Architecture should always take into account functionality and utility. Instead of interfering with an existing natural environment, it is architects’ duty to respect it and adjust their projects, to support rather than damage the surrounding nature. A model example is the expansion of a Polish primary school in Wesola, Warsaw, where the architects managed to save 20 trees. Initially, the project assumed adding a new part of the building in front of the existing school. However, the enlargement assumed cutting down 20 old trees. The experts decided to find a new area around the building, to minimize harmful impact on the environment.

The natural landscape can also become a crucial part of the design. The architects from Blue Temple decided to create a bamboo playground that gives the children from Yangon in Myanmar the freedom to explore, have fun, and play with each other. The construction serves two purposes. On the one hand, the playground is an interactive and playful space, with a multi-floor structure and different possible ways of exploring it. On the other, the design is addressing an informal public space in the city, that is, the above-ground water pipeline that has been used as a pedestrian highway. Providing it with lighting at night enhances citizens’ feeling of safety and comfort.

The 2010 Haiti earthquake wiped down approximately 30% of schools around the area. After 10 years, the children of Jacmel could finally learn and interact in a newly-built school – a project by talented Polish architects that takes into account the topography of the site. The project for a school for 400 students introduces reinforced concrete slabs on different levels that adapt to the slope. The construction technique is simple and equipped to minimize the impact of seismic activity. Due to heavy rainfall in that area, the roof is designed to collect the rainwater in tanks, while the drainage system uses the wastewater for landscape irrigation. The functionality of the design, combined with open spaces that stimulate creativity and play, creates a building that is symbiotic with both the natural environment and users’ needs. 

Engaging the senses

Engaging the senses 

The spatial possibilities of school buildings need to be examined through the lens of ergonomics, flexibility, and efficiency. The design solutions need to be sustainable and long-term, as well as supportive of the constantly changing school environment. Most of all, the user should always be taken into account. That is why school interiors have to be adjusted to children’s measurements, remembering that they grow and change at a rapid pace (both physically and emotionally). As to furniture, it is crucial that it encourages students to interact, engage, and discuss different topics with one another. Instead of rigid rows, architects can create large circles of chairs, to enable a free-flowing discussion. When there is a need for private and intimate conversations, students and teachers should have the opportunity to use separate spaces that are not overwhelming or claustrophobic (janitor’s broom closet does not count). With mobile partitions, teachers and students can easily change a given room’s arrangement, to suit their needs. New technology can also provide additional tools for teachers, such as interactive boards, to enrich students’ learning experience and increase their attention span. It is of utmost importance that students’ needs are taken into account and that the school’s design allows for dynamic change and adaptation to any activity.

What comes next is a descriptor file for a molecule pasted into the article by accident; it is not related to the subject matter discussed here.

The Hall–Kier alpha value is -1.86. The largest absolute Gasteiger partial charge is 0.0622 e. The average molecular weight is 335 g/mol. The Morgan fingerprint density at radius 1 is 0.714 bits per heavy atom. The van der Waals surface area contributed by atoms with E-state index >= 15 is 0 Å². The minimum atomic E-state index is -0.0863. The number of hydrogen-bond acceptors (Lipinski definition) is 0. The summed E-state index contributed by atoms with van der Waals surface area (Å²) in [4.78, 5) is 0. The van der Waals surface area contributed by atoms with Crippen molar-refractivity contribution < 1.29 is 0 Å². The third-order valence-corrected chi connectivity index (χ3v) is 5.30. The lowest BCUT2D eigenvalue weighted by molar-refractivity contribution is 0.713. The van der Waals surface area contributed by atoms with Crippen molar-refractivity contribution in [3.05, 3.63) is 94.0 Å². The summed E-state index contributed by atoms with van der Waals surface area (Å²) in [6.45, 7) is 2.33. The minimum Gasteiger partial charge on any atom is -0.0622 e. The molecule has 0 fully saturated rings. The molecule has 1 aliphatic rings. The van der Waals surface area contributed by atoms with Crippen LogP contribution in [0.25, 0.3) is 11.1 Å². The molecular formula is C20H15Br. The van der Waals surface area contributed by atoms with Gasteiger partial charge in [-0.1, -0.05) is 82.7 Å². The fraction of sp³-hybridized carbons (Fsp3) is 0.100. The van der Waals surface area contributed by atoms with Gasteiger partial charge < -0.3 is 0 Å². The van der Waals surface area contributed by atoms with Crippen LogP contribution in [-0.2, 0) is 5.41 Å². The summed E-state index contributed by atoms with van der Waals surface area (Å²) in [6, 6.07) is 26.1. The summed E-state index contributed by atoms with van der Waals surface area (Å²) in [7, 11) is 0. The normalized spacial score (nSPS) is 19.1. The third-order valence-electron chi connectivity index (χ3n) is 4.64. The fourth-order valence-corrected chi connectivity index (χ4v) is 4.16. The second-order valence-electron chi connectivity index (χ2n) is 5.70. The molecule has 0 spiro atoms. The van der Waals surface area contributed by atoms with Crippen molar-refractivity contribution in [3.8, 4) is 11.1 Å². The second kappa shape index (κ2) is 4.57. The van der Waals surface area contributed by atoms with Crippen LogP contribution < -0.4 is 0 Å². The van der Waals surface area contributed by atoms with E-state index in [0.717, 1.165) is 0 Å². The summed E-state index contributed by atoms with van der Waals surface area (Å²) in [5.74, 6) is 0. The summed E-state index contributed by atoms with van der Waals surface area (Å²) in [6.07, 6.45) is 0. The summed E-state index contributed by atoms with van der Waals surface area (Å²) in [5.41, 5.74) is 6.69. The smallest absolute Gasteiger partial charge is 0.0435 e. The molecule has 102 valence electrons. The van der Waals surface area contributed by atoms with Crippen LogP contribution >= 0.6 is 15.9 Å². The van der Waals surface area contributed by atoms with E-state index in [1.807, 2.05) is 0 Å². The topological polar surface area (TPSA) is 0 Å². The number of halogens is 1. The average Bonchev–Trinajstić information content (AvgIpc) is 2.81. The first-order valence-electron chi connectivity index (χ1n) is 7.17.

A study carried out by FIRA (Furniture Industry Research Association) in the United Kingdom affirms that today’s children are taller than they were thirty years ago. These measures directly influence users’ comfort. In many schools today, children continue to use furniture that was designed over 50 years ago. If designers wish to aid students’ learning, whilst also maintaining their health instead of damaging it, they need to pay close attention to furniture, lighting, ventilation, and acoustics, as overstimulation of senses can cause a deterioration of students’ health and performance. What we would not accept in workplaces or homes, should not be part of schools.

A good example is a small secondary school in the southern Norwegian village of Sauland, a project by PPAG Architects. The majority of the school is executed in CLT (Cross Laminated Timber), which is a solid wood panel construction. The wooden surfaces encourage the children to touch the building, sit on its components, or work. School becomes a tool of education and a workshop for the senses, which stimulates students’ creativity, as well as soothes their overstimulated minds. 

Schools of the future

The school building design is no longer limited to aesthetics. As recent projects illustrate, it is the students that are at the centre of attention, with their unique needs, compromised well-being, and rapid growth. It is the designers’ and architects’ duty to ensure that the used materials are natural, ideally locally sourced, furniture and ergonomics are suitable and functional, while the natural environment is incorporated into the school premises, to encourage students to play around, explore, and get creative. Through a holistic and human-centred approach to school design, we can directly influence the well-being of future generations, for whom everyday education can become a source of inspiration, rather than a dull necessity.

collage art by Martyna Ochojska

edited by Kama Wojtkiewicz